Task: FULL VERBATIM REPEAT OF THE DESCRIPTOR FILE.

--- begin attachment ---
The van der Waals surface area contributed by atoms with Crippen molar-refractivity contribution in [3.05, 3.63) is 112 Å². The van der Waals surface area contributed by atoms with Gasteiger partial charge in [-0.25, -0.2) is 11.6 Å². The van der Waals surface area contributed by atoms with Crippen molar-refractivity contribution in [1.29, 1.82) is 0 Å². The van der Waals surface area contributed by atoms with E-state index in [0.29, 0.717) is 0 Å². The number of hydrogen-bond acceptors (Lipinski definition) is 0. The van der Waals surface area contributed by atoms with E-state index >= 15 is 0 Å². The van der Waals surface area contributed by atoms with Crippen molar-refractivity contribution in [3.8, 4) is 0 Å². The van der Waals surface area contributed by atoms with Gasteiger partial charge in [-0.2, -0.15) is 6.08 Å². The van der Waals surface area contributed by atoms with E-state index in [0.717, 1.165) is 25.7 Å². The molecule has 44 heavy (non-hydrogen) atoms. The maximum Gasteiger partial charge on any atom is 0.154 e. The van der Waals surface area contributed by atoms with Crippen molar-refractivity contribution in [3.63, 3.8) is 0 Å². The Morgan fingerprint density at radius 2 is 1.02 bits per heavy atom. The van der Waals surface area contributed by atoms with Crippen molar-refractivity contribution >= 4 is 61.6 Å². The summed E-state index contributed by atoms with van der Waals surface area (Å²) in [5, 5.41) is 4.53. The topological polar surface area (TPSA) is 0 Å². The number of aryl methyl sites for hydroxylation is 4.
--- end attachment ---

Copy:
The van der Waals surface area contributed by atoms with Crippen molar-refractivity contribution in [3.05, 3.63) is 112 Å². The van der Waals surface area contributed by atoms with Gasteiger partial charge in [-0.25, -0.2) is 11.6 Å². The van der Waals surface area contributed by atoms with Crippen molar-refractivity contribution in [1.29, 1.82) is 0 Å². The van der Waals surface area contributed by atoms with E-state index in [0.29, 0.717) is 0 Å². The number of hydrogen-bond acceptors (Lipinski definition) is 0. The van der Waals surface area contributed by atoms with E-state index >= 15 is 0 Å². The van der Waals surface area contributed by atoms with Crippen molar-refractivity contribution in [3.8, 4) is 0 Å². The van der Waals surface area contributed by atoms with Gasteiger partial charge in [-0.2, -0.15) is 6.08 Å². The van der Waals surface area contributed by atoms with E-state index in [0.717, 1.165) is 25.7 Å². The molecule has 44 heavy (non-hydrogen) atoms. The maximum Gasteiger partial charge on any atom is 0.154 e. The van der Waals surface area contributed by atoms with Crippen molar-refractivity contribution in [3.63, 3.8) is 0 Å². The Morgan fingerprint density at radius 2 is 1.02 bits per heavy atom. The van der Waals surface area contributed by atoms with Crippen molar-refractivity contribution >= 4 is 61.6 Å². The summed E-state index contributed by atoms with van der Waals surface area (Å²) in [5, 5.41) is 4.53. The topological polar surface area (TPSA) is 0 Å². The number of aryl methyl sites for hydroxylation is 4.